A regular season that's rapidly approaching, paired with the anxiety that comes with the week of final cuts, has created an unmistakable sense of urgency surrounding Chiefs camp.
In previous years, the final week of the preseason has been a downhill slope to ready starters for the 17-week regular season grind that waits. But this year isn’t like past years. It hasn’t replicated previous camps from the first day the Chiefs arrived in St. Joseph.
With camp now in its final stage, the lead-up to the fourth preseason game isn’t only about evaluating the players trying to crack the 53-man roster. In Kansas City, the final week of camp is replicating in-season practices.
“We’ve had kind of a method, an idea of how we wanted to do things and I feel like we’ve stayed with that,” Haley said. “Part of that was to move into an in-season type preparation here going into game No. Four.”
Haley was as vocal as he’s been this camp Monday morning and
“It’s been different this preseason,” NT
This year, the schedule has flipped. Haley treated the first preseason game the way teams have traditionally approached the fourth. A total of 15 players rested in the exhibition opener, many of them projected as starters.
It’s similar to the way Green Bay approached last year’s preseason finale in Kansas City, resting numerous regulars including QB Aaron Rodgers, CB Charles Woodson and LB Clay Matthews.
“This week is very big for me,” said FB Le’Ron McClain, who was held out of the Chiefs preseason opener. “I’m approaching this game like it’s a regular game week. I’m ready for it.”
As of Monday afternoon, Haley hadn’t told starters how long he expects them to play Thursday night. Based off the first three preseason performances, most front-line players are preparing to see more extensive action than in previous years.
Haley says he’ll treat Thursday’s play-time on a case-by-case basis.
“We’ll kind of stay with the plan that each guy is on his own individual plan,” Haley said. “We’ll see the guys that we feel like need it, will get it and the guys we feel pretty good about, we’ll try to be smart with, I would think.”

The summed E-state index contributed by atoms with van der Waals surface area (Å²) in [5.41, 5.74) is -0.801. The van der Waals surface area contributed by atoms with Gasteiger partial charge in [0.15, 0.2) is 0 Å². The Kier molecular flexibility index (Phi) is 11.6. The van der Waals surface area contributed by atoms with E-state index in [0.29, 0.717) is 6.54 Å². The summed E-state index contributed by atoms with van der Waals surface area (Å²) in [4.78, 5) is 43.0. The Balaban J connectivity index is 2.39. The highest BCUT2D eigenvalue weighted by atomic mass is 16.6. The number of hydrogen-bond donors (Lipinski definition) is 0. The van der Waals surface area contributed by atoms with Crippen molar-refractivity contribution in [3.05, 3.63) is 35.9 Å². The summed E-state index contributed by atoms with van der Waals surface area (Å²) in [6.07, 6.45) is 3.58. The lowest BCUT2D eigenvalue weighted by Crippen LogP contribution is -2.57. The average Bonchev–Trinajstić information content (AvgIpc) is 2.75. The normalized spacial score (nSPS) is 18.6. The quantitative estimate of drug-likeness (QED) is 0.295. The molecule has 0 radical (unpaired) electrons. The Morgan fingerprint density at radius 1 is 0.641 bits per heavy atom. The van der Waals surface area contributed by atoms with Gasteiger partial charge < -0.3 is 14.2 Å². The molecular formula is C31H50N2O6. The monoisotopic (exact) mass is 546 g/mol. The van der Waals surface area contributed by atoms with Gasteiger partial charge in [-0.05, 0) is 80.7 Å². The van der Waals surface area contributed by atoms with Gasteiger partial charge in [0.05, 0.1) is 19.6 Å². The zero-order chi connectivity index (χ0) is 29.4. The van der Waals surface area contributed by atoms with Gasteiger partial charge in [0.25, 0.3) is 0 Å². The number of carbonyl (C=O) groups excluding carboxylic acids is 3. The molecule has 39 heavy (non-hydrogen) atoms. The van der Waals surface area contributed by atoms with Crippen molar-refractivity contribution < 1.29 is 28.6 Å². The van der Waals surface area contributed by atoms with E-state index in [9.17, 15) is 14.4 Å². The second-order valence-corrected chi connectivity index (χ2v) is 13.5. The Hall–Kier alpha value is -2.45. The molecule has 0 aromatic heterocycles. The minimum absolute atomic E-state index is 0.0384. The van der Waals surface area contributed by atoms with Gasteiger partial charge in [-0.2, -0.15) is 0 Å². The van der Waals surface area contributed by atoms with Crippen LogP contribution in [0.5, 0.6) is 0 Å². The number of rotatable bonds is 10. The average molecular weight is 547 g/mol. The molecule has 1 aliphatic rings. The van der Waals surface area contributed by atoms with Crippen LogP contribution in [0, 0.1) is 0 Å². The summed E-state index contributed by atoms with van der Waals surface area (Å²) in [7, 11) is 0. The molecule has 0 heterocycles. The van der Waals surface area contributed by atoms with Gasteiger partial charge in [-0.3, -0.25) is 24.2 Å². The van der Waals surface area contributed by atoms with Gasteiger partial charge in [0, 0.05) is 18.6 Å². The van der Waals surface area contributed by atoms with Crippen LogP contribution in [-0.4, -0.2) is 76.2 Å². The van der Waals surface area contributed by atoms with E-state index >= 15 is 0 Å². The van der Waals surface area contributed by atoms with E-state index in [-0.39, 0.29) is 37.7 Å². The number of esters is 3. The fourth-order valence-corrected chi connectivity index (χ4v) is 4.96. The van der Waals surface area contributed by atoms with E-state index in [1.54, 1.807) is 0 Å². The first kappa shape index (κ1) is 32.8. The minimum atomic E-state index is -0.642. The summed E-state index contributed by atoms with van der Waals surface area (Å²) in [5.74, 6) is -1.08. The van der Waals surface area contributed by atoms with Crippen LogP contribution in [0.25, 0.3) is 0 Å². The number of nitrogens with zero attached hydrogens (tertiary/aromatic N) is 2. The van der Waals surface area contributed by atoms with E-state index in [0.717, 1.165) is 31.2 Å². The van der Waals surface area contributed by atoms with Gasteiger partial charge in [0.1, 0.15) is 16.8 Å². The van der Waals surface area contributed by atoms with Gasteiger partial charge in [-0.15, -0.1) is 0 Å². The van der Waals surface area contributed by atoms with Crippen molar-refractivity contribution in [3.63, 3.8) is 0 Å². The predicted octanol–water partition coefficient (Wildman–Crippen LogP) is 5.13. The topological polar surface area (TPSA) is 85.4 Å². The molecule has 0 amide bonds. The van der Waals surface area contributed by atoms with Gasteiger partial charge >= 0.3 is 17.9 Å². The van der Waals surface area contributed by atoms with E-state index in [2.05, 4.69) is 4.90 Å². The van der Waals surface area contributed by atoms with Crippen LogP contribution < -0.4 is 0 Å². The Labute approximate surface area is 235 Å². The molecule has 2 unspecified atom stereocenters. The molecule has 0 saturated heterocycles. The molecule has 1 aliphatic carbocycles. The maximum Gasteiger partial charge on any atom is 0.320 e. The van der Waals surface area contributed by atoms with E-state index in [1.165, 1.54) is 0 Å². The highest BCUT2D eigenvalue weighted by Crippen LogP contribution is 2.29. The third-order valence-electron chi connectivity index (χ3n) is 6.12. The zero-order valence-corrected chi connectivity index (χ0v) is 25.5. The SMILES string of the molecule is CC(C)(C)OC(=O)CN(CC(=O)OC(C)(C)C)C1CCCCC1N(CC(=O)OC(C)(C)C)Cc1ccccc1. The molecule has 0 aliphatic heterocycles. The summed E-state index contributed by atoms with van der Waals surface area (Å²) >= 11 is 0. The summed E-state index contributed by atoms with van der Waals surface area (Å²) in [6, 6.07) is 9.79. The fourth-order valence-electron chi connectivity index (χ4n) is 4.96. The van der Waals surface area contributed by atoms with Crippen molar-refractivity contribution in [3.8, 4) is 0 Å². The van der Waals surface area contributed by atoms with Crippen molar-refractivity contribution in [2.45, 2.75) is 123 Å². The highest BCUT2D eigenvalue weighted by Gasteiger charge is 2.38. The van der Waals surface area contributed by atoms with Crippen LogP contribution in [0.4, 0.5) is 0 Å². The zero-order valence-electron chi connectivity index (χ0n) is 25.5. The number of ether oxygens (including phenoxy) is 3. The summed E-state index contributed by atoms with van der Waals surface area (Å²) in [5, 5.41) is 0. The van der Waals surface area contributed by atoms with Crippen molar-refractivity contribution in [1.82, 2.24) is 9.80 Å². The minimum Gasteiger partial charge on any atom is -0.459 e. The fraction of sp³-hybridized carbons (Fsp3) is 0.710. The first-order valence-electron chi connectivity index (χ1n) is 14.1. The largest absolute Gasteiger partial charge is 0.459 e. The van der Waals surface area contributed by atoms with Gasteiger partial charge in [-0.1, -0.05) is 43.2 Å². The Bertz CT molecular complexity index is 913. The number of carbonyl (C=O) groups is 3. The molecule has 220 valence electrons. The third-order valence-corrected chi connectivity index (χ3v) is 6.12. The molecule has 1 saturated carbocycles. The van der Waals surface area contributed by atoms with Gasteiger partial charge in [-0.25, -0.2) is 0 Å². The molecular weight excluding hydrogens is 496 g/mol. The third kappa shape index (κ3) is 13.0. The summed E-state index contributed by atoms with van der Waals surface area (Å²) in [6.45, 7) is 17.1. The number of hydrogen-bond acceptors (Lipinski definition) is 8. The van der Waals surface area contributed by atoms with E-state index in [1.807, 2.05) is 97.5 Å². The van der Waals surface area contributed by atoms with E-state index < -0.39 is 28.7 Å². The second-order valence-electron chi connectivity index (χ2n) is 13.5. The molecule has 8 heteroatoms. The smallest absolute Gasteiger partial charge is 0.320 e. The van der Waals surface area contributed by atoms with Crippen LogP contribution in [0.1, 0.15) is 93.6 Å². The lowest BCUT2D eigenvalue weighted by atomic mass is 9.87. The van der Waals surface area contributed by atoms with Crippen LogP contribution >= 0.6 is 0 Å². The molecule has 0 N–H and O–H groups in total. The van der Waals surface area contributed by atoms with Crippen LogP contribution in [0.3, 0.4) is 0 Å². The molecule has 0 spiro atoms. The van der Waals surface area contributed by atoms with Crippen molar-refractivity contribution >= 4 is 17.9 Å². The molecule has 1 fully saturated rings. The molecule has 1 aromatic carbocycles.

“We’ve got to get improvement out of (this last game),” Gregg added. “Luckily these games don’t count – they count towards getting better, but they don’t count towards getting to the playoffs.”
In addition, there’s a lot at stake this week for reserve players as well. A reminder of that arrived early Monday when seven Chiefs were notified of their release.
Carr’s Confidence High
A year ago, people were worried about
Then, the regular season arrived and Carr’s preseason struggles were all but a memory. The third-year cornerback enjoyed his most productive season defending the pass with a team-leading 22 pass breakups in 2010.
Remembering those struggles, Carr points to last season as a turning point in his career.
“That’s when it all kind of happened and everything started clicking,” Carr said. “My confidence soared for the most part. Todd just kept telling me to stack good games after one another along with good practices. I just kept on believing in myself and trying to outdo the last performance and last game. That’s what I’m trying to do this year as well.”
Haley has noticed last year’s progress carry into camp this preseason.
“I think you’re seeing that Brandon Carr is a big, strong, fast corner that is a good presence out there. Like I said, as the entire defense continues to improve, I think you’ll see both those guys hopefully take a little jump and continue to make big plays for us.”
Slated to start at cornerback alongside Flowers for a fourth-straight season, Carr is just three starts shy of tying DE Art Still for the second-most consecutive starts to begin a Chiefs career.
Carr has started 48 straight games since his rookie season. Still opened 51 straight from 1978-81, while DB Gary Barbaro holds the franchise record with 101 consecutive starts to begin a career from 1976-82.
- Sitting out of Monday’s practice were WR
- The Chiefs offense was much better in competitive drills today, especially on third down.
- CB Brandon Flowers picked of Cassel on an ill-advised throw in a crowded area.